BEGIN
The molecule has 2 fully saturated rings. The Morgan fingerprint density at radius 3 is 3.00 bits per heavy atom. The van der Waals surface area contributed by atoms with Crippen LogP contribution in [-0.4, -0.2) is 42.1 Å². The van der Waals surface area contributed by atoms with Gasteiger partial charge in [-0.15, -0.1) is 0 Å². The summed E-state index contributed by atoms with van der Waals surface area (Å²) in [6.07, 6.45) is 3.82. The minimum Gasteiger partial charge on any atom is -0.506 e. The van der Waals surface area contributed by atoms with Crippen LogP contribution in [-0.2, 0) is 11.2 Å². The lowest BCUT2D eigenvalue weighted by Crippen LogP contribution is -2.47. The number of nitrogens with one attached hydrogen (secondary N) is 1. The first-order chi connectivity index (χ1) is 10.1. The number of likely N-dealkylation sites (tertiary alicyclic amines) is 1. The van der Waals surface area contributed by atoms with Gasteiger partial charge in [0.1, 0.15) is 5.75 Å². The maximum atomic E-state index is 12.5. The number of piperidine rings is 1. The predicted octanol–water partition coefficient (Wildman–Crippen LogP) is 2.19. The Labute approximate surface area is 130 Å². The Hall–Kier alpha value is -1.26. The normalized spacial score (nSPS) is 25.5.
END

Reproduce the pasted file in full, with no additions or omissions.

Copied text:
The molecule has 2 fully saturated rings. The Morgan fingerprint density at radius 3 is 3.00 bits per heavy atom. The van der Waals surface area contributed by atoms with Crippen LogP contribution in [-0.4, -0.2) is 42.1 Å². The van der Waals surface area contributed by atoms with Gasteiger partial charge in [-0.15, -0.1) is 0 Å². The summed E-state index contributed by atoms with van der Waals surface area (Å²) in [6.07, 6.45) is 3.82. The minimum Gasteiger partial charge on any atom is -0.506 e. The van der Waals surface area contributed by atoms with Crippen LogP contribution in [-0.2, 0) is 11.2 Å². The lowest BCUT2D eigenvalue weighted by Crippen LogP contribution is -2.47. The number of nitrogens with one attached hydrogen (secondary N) is 1. The first-order chi connectivity index (χ1) is 10.1. The number of likely N-dealkylation sites (tertiary alicyclic amines) is 1. The van der Waals surface area contributed by atoms with Gasteiger partial charge in [0.1, 0.15) is 5.75 Å². The maximum atomic E-state index is 12.5. The number of piperidine rings is 1. The predicted octanol–water partition coefficient (Wildman–Crippen LogP) is 2.19. The Labute approximate surface area is 130 Å². The Hall–Kier alpha value is -1.26. The normalized spacial score (nSPS) is 25.5.